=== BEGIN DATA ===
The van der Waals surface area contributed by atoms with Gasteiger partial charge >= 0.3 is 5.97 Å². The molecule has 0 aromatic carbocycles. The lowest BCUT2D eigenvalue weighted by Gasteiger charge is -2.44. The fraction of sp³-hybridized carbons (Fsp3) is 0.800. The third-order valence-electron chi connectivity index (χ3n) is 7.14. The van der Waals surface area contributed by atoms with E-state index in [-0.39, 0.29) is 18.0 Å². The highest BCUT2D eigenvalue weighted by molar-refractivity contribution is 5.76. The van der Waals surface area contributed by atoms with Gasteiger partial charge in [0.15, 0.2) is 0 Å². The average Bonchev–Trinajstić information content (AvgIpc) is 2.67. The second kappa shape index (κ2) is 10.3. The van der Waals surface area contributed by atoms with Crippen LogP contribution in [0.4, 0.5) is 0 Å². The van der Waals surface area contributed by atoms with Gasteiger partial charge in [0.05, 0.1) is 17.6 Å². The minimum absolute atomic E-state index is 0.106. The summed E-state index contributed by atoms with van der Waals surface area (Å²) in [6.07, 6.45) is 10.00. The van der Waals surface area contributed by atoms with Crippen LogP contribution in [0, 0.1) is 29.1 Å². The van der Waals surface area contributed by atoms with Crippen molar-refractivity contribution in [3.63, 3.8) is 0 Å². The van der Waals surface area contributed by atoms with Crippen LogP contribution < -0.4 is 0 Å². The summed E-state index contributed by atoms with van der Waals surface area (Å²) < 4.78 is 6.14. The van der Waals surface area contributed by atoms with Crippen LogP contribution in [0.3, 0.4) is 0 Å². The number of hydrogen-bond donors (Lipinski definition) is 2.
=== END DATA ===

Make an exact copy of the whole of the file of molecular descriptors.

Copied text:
The van der Waals surface area contributed by atoms with Gasteiger partial charge >= 0.3 is 5.97 Å². The molecule has 0 aromatic carbocycles. The lowest BCUT2D eigenvalue weighted by Gasteiger charge is -2.44. The fraction of sp³-hybridized carbons (Fsp3) is 0.800. The third-order valence-electron chi connectivity index (χ3n) is 7.14. The van der Waals surface area contributed by atoms with E-state index in [-0.39, 0.29) is 18.0 Å². The highest BCUT2D eigenvalue weighted by molar-refractivity contribution is 5.76. The van der Waals surface area contributed by atoms with Gasteiger partial charge in [0.15, 0.2) is 0 Å². The average Bonchev–Trinajstić information content (AvgIpc) is 2.67. The second kappa shape index (κ2) is 10.3. The van der Waals surface area contributed by atoms with Crippen LogP contribution in [0.4, 0.5) is 0 Å². The van der Waals surface area contributed by atoms with Gasteiger partial charge in [0.05, 0.1) is 17.6 Å². The minimum absolute atomic E-state index is 0.106. The summed E-state index contributed by atoms with van der Waals surface area (Å²) in [6.07, 6.45) is 10.00. The van der Waals surface area contributed by atoms with Crippen LogP contribution in [0, 0.1) is 29.1 Å². The van der Waals surface area contributed by atoms with Crippen molar-refractivity contribution in [3.63, 3.8) is 0 Å². The van der Waals surface area contributed by atoms with Crippen LogP contribution < -0.4 is 0 Å². The summed E-state index contributed by atoms with van der Waals surface area (Å²) < 4.78 is 6.14. The van der Waals surface area contributed by atoms with Crippen LogP contribution in [0.3, 0.4) is 0 Å². The number of hydrogen-bond donors (Lipinski definition) is 2.